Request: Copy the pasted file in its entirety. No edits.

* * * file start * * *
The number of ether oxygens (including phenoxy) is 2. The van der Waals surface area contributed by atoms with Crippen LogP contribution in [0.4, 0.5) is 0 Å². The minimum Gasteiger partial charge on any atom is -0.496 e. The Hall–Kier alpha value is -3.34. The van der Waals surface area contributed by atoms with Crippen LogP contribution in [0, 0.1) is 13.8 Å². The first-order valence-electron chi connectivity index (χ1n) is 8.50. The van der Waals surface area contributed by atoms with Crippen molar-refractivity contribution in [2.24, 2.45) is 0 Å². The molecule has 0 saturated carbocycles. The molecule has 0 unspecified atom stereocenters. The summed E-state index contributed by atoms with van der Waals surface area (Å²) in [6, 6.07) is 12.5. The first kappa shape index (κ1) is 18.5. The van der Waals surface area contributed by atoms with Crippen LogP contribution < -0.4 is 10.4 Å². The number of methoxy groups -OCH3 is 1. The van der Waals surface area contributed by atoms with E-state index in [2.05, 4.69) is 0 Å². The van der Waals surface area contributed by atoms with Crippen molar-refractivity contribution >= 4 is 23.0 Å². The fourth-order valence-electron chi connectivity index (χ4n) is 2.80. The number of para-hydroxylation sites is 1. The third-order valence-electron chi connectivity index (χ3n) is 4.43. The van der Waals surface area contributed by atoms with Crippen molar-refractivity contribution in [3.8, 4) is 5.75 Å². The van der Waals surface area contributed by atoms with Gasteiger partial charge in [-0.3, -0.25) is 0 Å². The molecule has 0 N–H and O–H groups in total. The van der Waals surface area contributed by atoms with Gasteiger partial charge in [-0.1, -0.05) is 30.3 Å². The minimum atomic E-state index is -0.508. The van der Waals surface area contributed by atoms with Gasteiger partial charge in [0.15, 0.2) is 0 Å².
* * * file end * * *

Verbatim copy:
The number of ether oxygens (including phenoxy) is 2. The van der Waals surface area contributed by atoms with Crippen LogP contribution in [0.4, 0.5) is 0 Å². The minimum Gasteiger partial charge on any atom is -0.496 e. The Hall–Kier alpha value is -3.34. The van der Waals surface area contributed by atoms with Crippen LogP contribution in [0, 0.1) is 13.8 Å². The first-order valence-electron chi connectivity index (χ1n) is 8.50. The van der Waals surface area contributed by atoms with Crippen molar-refractivity contribution in [2.24, 2.45) is 0 Å². The molecule has 0 saturated carbocycles. The molecule has 0 unspecified atom stereocenters. The summed E-state index contributed by atoms with van der Waals surface area (Å²) in [6, 6.07) is 12.5. The first kappa shape index (κ1) is 18.5. The van der Waals surface area contributed by atoms with Crippen LogP contribution < -0.4 is 10.4 Å². The number of methoxy groups -OCH3 is 1. The van der Waals surface area contributed by atoms with E-state index in [2.05, 4.69) is 0 Å². The van der Waals surface area contributed by atoms with Crippen molar-refractivity contribution >= 4 is 23.0 Å². The fourth-order valence-electron chi connectivity index (χ4n) is 2.80. The number of para-hydroxylation sites is 1. The third-order valence-electron chi connectivity index (χ3n) is 4.43. The van der Waals surface area contributed by atoms with Crippen molar-refractivity contribution in [3.8, 4) is 5.75 Å². The van der Waals surface area contributed by atoms with Gasteiger partial charge in [-0.3, -0.25) is 0 Å². The molecule has 0 N–H and O–H groups in total. The van der Waals surface area contributed by atoms with Gasteiger partial charge in [-0.1, -0.05) is 30.3 Å². The minimum atomic E-state index is -0.508. The van der Waals surface area contributed by atoms with Gasteiger partial charge in [0.15, 0.2) is 0 Å².